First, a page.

Normally I write a review with the book I am reviewing right beside me, in case there is something I want to double-check, or quote. Today I am without book. Flying blind, as it were. The reason is this: I was faced with an opportunity to hook a child on Skulduggery Pleasant and I jumped at it. Much to the detriment of my review.
See, this girl came up to the library desk a couple days ago saying, "I need you to help me find another series to read."
"Sure!" I said. "What are some of the books you've read that you liked before?"
"Oh, Harry Potter, and the Sisters Grimm, and Lemony Snicket, and detective stuff and fantasy..."
"Ah," I said, resisting a very unlibrarianlike and possibly terrifying display of glee. "I have just the book for you. Have you ever heard of a detective by the name of Skulduggery Pleasant?"
"Um, no," she said, looking both wary and hopeful at the same time.
"He's a skeleton. He solves mysteries and saves the world, with his sidekick whose name is Stephanie, and she's awesome. It's in my bag -- I'm just finished it. It's very funny. Would you like to try it?"
Her eyes lit up at the mention of solving mysteries and saving the world, so she didn't even have to say yes and I was handing my book over. I took out the bookmark, which was almost at the end, and she was concerned that I hadn't finished it. I had, but I had read it so fast I wanted to re-read it. But I told her I was done. I wasn't about to let my sloppy reading habits prevent her from getting her hands on the book right away.
Because really, the more people who read this book, the happier I will be. It's a riot. As I explained to my young convert, Skulduggery Pleasant is a skeleton -- who walks, talks, solves mysteries, casts spells, and generally raises Cain for the other magical and magic-making denizens of modern-day Haggard, Ireland. He was a good friend of Stephanie's uncle Gordon, and Stephanie meets Skulduggery at Gordon's funeral. Several somewhat astonishing events later, Skulduggery and Stephanie team up to save the world from Skulduggery's ancient nemesis, Nefarian Serpine.
Okay. First of all, let me get my little nitpicks out of the way. And these are very small, and matters of personal taste. The names? Beyond the pale. There are reasons for this, internal to the world of the book, but I was unconvinced. Kids will likely not have much of a problem with this, but I've read too many fantasy books to find names like "China Sorrows" anything but silly. This may be the point, on reflection.
Also, I found that the mystery aspect of this novel was seriously lacking. We always knew whodunnit, and while I certainly didn't figure out all the little details, I didn't read this as a mystery. I mean, it was a mystery in the way that Harry Potter was a mystery. There were things that were unanswered questions, but it wasn't about the questions. It was about saving the world.
And finally, both good and bad was the dialogue. Good, because it was outrageous and funny and very, very clever. And bad because it was just too good sometimes. Both Skulduggery and Stephanie are super-fast wits, razor-sharp, sarcastic and generally hilarious verbal sparring partners. Which leads me to the major problem (which, for the record, I recognized immediately and chose to ignore): Stephanie is not any 12-year-old I know. She's not even any 14-year-old I know. She might be 15 and that's pushing it.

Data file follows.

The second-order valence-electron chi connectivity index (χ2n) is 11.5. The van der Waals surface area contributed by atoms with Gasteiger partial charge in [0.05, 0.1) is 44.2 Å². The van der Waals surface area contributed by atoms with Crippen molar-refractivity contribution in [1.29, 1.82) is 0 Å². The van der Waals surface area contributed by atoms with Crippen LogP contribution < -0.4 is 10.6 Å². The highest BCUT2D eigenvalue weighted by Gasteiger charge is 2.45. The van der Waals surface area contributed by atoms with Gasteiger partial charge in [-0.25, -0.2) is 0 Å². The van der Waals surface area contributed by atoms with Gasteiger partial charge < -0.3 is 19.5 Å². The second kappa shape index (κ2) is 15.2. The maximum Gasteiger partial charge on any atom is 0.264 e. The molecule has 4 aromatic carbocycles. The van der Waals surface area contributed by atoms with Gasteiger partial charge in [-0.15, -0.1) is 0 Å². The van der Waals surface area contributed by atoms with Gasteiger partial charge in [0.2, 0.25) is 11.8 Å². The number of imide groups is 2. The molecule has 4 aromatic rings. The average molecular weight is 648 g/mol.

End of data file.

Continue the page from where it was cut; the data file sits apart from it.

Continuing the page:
Let us recognize, however, that I am pointing out unrealistically clever dialogue and levels of maturity in a book that features a very fashionable skeleton as one of its protagonists. So... yeah, willing to ignore.
Some things I liked about Skulduggery Pleasant? As mentioned, the dialogue is snappy and super-charming. And Skulduggery himself is a really excellent character, truly good and yet unpredictable, charming and debonair and with a diamond-hard will. He's the sort I'd want on my side -- and not just because he would be hell to face as an enemy. Yet he's not invulnerable. He is arrogant, and full of anger, and impulsive; and despite the fact that he does his best to protect Stephanie he also occasionally puts her in extremely dangerous situations without providing her with the skills she needs to get out of them. And he puts himself in stupidly dangerous situations, too, which costs him.
Luckily, Stephanie is also an awesome character. Skulduggery doesn't do all the saving -- she saves him too, multiple times, which I am always happy to see in this sort of book. She's smart and though she's impulsive, she also learns very quickly from mistakes. There's one point in the book where she has a bit of an epiphany, recognizing that though she could blame others for the situation she's in, ultimately it was her choices that got her and others into serious trouble. So yes. A very mature 12-year-old. But she has to be, given that she's tossed into situations far beyond her experience or abilities, and expected to hold up her own end.
This book is jam-packed. There's really not much breathing space. There are small lulls in the action, but these are few and far between, and rarely the relaxing moment one might wish for Stephanie, Skulduggery and their allies. There are some moments that would probably be quite frightening to someone unfamiliar with the darker moments of Harry Potter, for example; there is torture and death and darkness, betrayal and complexities in even the most simplistic-seeming characters. So while this book is a fun romp, it's also got enough depth that it will appeal to adults as well as kids.
I'll stop going on about this one. Let me just point out, as a last ditch effort to get you to pick up this book, that Skulduggery won his current skull in a poker game. And if I haven't convinced you, please check out Darla's review -- she was the one who convinced me. I'm putting Skulduggery Pleasant: Playing With Fire on hold right now. And the third book is just out in hardcover! Hooray!